Drag queen story hours for young children have been popping up across America over the last few years, but not without controversy. In Houston, for example, drag queen story hour readers have now twice turned out to be child sex offenders.
When a group of Houstonians sought to have the city council cancel drag queen story times, however — an attempt mounted in 2018 — the mayor “pointed out that Drag Queen Storytime is a voluntary program requested by patrons of two libraries that does not use city tax dollars.” A lawsuit brought by the Houston group over the drag queen story hour program was dismissed by a judge in January 2019.
Now the mayor of Atlanta, Keisha Lance Bottoms, has gone a step further to defend drag queen story hour in her city.
After the Atlanta-Fulton Public Library System canceled a drag queen story hour event at one of the branches, Mayor Bottoms issued an invitation to hold the event at City Hall.
Miss Terra Cotta Sugarbaker and all of our LGBTQ friends are always welcome at Atlanta City Hall. How about we host your next story hour? @CityofAtlanta—let’s make it happen! #OneAtlanta ???? https://t.co/gj3eUIRZSC
— Keisha Lance Bottoms (@KeishaBottoms) April 5, 2019
Continuation of the library program is not up to the mayor, apparently. The drag queen in question, Miss Terra Cotta Sugarbaker (Steven Igarashi-Ball), says he was told by the library that the Fulton County authorities had canceled the event.
Igarashi-Ball said his past success at a drag queen story hour in another library branch led to an invitation to read to the children at the Alpharetta branch.
“The community has made it clear that they want the event and the county canceled the event,” he said. …
“I was told that the event was being cancelled by the county and not by the library and they said that it was above the library’s decision,” the drag queen said. “I was told that all of the libraries support the event and wanted it to continue, but that the county had say over them and that the county was cancelling it.”
As the Breitbart account implies, there might still be a question whether Atlanta’s City Hall can or will actually host a drag queen story hour. Stay tuned.
In the meantime, the ACLU could weigh in, as it did in Louisiana late in 2018 when Lafayette Parish’s public library system decided not to host drag queen story hours. The ACLU lawsuit asserted “that the ban violates the First Amendment and infringes on their constitutionally-protected right to free speech”; i.e., the right of the drag queens and those who want their story-hour readings to hold the events in the public library.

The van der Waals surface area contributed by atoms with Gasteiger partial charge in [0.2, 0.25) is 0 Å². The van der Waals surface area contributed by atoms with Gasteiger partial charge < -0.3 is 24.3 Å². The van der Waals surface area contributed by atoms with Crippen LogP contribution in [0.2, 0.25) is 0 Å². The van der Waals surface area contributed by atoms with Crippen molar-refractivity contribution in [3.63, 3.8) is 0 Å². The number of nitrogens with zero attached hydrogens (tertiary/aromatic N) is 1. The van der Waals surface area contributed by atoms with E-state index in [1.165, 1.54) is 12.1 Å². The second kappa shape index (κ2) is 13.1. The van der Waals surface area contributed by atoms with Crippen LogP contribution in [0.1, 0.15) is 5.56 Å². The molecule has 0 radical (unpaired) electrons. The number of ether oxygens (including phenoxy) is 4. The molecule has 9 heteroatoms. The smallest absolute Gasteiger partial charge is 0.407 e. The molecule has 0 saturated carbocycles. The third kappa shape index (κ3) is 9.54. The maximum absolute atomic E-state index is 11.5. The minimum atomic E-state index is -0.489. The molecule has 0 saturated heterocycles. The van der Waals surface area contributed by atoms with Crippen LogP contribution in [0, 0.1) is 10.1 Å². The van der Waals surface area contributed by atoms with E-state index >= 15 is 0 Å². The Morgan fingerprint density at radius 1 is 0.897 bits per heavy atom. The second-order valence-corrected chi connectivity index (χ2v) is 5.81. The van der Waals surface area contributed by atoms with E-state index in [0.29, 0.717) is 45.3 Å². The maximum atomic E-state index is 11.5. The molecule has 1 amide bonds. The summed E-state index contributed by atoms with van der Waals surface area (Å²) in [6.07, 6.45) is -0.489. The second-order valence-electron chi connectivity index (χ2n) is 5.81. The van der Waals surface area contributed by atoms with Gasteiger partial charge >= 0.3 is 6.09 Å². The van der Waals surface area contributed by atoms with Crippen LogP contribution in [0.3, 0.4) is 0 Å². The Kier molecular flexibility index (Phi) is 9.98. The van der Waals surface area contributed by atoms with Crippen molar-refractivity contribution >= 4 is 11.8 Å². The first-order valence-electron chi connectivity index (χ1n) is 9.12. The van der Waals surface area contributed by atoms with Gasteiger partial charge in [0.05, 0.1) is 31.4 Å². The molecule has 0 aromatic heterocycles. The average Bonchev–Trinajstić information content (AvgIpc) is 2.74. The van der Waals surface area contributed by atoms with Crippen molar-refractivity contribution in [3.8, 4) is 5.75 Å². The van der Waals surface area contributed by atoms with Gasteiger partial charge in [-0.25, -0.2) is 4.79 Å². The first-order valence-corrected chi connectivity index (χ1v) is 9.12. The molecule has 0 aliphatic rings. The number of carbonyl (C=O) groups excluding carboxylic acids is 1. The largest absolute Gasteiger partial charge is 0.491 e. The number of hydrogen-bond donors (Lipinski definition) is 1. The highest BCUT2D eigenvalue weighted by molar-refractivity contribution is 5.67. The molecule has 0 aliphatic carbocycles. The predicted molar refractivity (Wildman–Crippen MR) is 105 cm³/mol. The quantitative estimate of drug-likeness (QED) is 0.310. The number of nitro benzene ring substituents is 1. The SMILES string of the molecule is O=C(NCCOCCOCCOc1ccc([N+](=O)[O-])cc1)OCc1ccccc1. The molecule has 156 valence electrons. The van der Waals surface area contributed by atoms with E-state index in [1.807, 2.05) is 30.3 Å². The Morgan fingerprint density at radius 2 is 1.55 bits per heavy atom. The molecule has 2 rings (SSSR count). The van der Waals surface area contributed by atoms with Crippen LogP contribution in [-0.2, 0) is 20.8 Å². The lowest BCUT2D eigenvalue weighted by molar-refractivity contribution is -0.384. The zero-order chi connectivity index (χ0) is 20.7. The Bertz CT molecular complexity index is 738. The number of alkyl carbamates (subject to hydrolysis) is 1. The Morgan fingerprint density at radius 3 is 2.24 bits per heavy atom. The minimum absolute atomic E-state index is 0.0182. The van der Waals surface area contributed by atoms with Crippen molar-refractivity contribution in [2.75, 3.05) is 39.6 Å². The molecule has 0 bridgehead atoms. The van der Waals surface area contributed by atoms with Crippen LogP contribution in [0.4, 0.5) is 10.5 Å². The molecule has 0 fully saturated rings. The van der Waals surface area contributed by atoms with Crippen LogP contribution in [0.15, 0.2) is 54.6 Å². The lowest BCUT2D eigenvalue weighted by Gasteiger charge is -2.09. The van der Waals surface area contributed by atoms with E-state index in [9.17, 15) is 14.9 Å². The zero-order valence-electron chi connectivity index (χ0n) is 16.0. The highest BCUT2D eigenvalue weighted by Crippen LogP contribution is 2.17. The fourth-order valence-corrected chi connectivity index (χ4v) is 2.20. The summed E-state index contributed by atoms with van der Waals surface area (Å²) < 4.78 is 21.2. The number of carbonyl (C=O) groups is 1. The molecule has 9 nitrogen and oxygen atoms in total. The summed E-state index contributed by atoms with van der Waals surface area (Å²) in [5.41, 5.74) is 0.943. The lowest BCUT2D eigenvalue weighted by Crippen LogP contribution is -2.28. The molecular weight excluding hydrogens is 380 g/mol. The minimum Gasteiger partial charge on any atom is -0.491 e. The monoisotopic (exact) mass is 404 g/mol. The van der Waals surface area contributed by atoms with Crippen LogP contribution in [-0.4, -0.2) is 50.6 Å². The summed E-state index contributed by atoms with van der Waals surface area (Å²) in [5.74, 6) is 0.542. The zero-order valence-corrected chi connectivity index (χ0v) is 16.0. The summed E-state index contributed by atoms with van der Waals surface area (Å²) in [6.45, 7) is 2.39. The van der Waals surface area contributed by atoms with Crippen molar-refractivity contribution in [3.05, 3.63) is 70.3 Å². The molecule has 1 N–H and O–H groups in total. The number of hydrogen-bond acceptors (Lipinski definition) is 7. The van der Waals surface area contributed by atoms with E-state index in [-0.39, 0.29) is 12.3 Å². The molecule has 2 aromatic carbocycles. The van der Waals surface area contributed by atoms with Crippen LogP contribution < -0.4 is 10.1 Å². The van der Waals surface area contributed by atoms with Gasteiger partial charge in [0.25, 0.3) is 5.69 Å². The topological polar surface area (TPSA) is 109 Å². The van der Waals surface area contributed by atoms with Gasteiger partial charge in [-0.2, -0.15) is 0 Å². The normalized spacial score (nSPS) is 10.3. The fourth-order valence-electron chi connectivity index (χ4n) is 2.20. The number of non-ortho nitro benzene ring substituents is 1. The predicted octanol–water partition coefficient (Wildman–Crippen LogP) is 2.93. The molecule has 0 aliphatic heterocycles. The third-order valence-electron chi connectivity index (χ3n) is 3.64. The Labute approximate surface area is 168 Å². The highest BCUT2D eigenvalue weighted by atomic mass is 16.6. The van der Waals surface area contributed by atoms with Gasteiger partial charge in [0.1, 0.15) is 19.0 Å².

Interestingly, the Houstonians opposing drag queen story hour in 2018 expressed a similar concern about the rights of other groups that – unlike drag queens – are not allowed to come to public libraries and read to children.
“My church can’t come to this library across the street and talk to my kids, and I don’t believe that other people should be able to come in there and speak to the children because they’re simply not able to understand everything,” said Charles Warford, speaking to [the Houston] City Council on Tuesday.
Perhaps Miss Terra Cotta Sugarbaker’s performance is relatively non-controversial. That wasn’t the case with the alarmingly-garbed Xochi Mochi, a drag queen who appeared for story hour at the Michelle Obama Public Library in Long Beach, CA in 2017 with a horn-studded head and a Satanic aspect. LU’s Ben Bowles quoted from Xochi Mochi’s Twitter bio:
Attention Earthlings: This is Xochi Mochi your resident killer Klown from outer space. I dress up in drags and love tacos.
Ben noted this at the time:
Except for the part about tacos, it’s hard to think of less appropriate persona to read to toddlers or a less appropriate subject to read to them about.
A few days later, Ben was writing again about drag queen story hour coming to the Brooklyn Public Library, observing that “Asking three- and four-year-olds if they want to ‘grow up to be drag queens’ is a form of indoctrination.”
The question is a pertinent one, in light of another story Howard Portnoy has been following. He wrote in January about a boy, now 10, who has been dressing in drag and performing since the age of eight under the drag name Lactatia. The child was photographed recently in immediate proximity to a naked adult male drag queen, the boy posing with an enthusiastically salacious expression on his young face.
Perhaps this is not the kind of outcome drag queen story readers and their boosters at the public library have in mind. But if they’ve ever spoken out against it, there doesn’t seem to be any record of that.